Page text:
Version 5.10 released

We’re pleased to announce the launch of Virtual Worlds version 5.10 which is available to download now from the user centre.

This new version improves the display of the Virtual Worlds homepage, allowing you to easily define your own text fields, view social media feeds and improve how templates are defined. You can also take advantage of the updated Tile Catalogue Browser interface and the new advanced moulding features which allow for faster application of architraves, skirtings and covings. For those of you using the Virtual Worlds 4D Showroom or the Design Viewer, there are new buttons available to simplify and speed up the process.

 

Virtual Worlds Creates New Role to Champion 4D Installations.

Virtual Worlds at Logicom, the innovation-led CAD company, has appointed Jamie Gibbs as its first Customer Experience Manager. The new role reflects the company’s expansion into software which delivers both advanced CAD design and consumer-interfacing experiences, including its new Showroom 4D. Gibbs will be an external-facing customer champion.

Jamie
Jamie Gibbs – New Customer Experience Manager

Nathan Maclean, Acting Managing Director at Logicom explains the thinking behind the new position: “Our recently launched Virtual Worlds One package provides customers with a formidable array of powerful design and selling tools, including the exciting new 4D technology. Take-up has been exceptional and Jamie will be providing invaluable after-sales service, helping customers to use all the technology to its full potential and tailor it to their business”.

Gibbs has in-depth knowledge of the Virtual Worlds suite of software, having worked in Support and Training for the last three years. He explains: “My prime focus will be new users, including those of our 4D showroom software, providing hands-on support from the very out-set, so that they quickly get up to speed. The 4D technology is awesome and I’ll be going the extra mile to make sure our customers get the most from it.”

Under a subscription known as Virtual Worlds One, Virtual Worlds 4D is bundled together with Virtual Worlds Professional interactive 3D CAD software, its Viewer App and 2D Planning. Logicom is behind Virtual Worlds and it is understood that more innovations are currently in development, including a pricing module, which will be made available to all Virtual Worlds One subscribers.

First Impressions of the New 4D CAD Experience for Showrooms

A new CAD consumer experience is being rolled-out by Logicom, which could significantly change the way retailers sell.   Launched at the May Design Series, Virtual Worlds 4D proved a popular attraction for visitors who queued up to don the futuristic headset and experience a 4D world. One or two sceptics suggested it was a techie gimmick, whereas most thought it could transform the showroom experience and prove an exciting new selling tool.  The first installations are completed and the early indications are that this latest innovation could be a game changer.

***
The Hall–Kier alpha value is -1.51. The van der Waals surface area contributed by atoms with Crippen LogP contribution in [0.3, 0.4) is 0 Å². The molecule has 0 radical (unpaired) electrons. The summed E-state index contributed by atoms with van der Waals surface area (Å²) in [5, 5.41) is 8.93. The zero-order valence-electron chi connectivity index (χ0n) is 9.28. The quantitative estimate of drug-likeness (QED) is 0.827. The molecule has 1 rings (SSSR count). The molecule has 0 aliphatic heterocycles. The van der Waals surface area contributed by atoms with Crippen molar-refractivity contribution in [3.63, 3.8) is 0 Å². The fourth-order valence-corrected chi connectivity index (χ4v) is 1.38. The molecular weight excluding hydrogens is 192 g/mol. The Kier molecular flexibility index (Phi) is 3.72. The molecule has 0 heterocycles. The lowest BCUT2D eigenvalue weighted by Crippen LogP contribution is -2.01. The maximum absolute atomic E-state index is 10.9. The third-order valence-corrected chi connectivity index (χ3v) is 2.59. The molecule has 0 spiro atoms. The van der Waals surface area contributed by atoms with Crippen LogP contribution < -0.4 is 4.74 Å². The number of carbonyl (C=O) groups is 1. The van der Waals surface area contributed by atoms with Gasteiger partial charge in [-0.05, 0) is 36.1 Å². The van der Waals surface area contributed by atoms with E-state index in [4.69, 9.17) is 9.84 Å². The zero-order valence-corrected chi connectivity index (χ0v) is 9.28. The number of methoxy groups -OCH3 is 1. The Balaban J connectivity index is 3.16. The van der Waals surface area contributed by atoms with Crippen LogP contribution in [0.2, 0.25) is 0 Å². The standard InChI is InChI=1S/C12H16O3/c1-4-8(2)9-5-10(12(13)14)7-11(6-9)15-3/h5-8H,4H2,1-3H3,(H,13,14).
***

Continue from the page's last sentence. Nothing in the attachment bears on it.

The technology

Virtual Worlds 4D is an adjunct to the popular Virtual Worlds Professional 3D interactive CAD software. Key to the technology is the Virtual Worlds unique interactive platform and the advanced, simulating headset. When worn by the customer, it places them centre stage, in the designed space. Look down and the customer sees an avatar of themselves, sitting in their new room.

VW4Dsmall

Designs in Virtual Worlds 4D appear with exceptionally realistic depth, scale and parallax, made possible by Virtual Worlds’ unique 3D modelling. Users of 4D have access to all the current product catalogues of a vast choice of KBB manufacturers’ brands. Each manufacturer has worked closely with Virtual Worlds to ensure their product collections are accurately replicated in 3D format and update their catalogues regularly.

In 4D the 110 degree viewing angle places the customer directly in the room rather than looking in through a screen. The response to eye movement is immediate, facilitating 360 degree head-tracking and interaction with moving elements of the room, including opening cupboards, looking inside drawers and stepping into showers.

A first for the KBB sector, Virtual Worlds 4D claims to deliver a ground-breaking, virtual reality and interactive buying experience, which is compelling and optimises the sales potential of excellent design.

Subscription based

Under a subscription known as Virtual Worlds One, Virtual Worlds 4D is bundled together with Virtual Worlds Professional interactive 3D CAD software, its Viewer App, 2D Planning and Pricing Module. The software specialist Logicom is behind Virtual Worlds and it is understood that more innovations are currently in development, which will be made available to all subscribers.

A unique showroom experience

Reese James is one of the first retailers to install 4D. Owned and managed by Nigel Mason, the company has a showroom located in Shirley, near Solihull. A hot spot for kitchen and bathroom showrooms, Reese James has three competitors within a five minute walk. Working in such close proximity to other kitchen and bathroom businesses is a key reason Mason was eager to sign up to the 4D package, as he explains.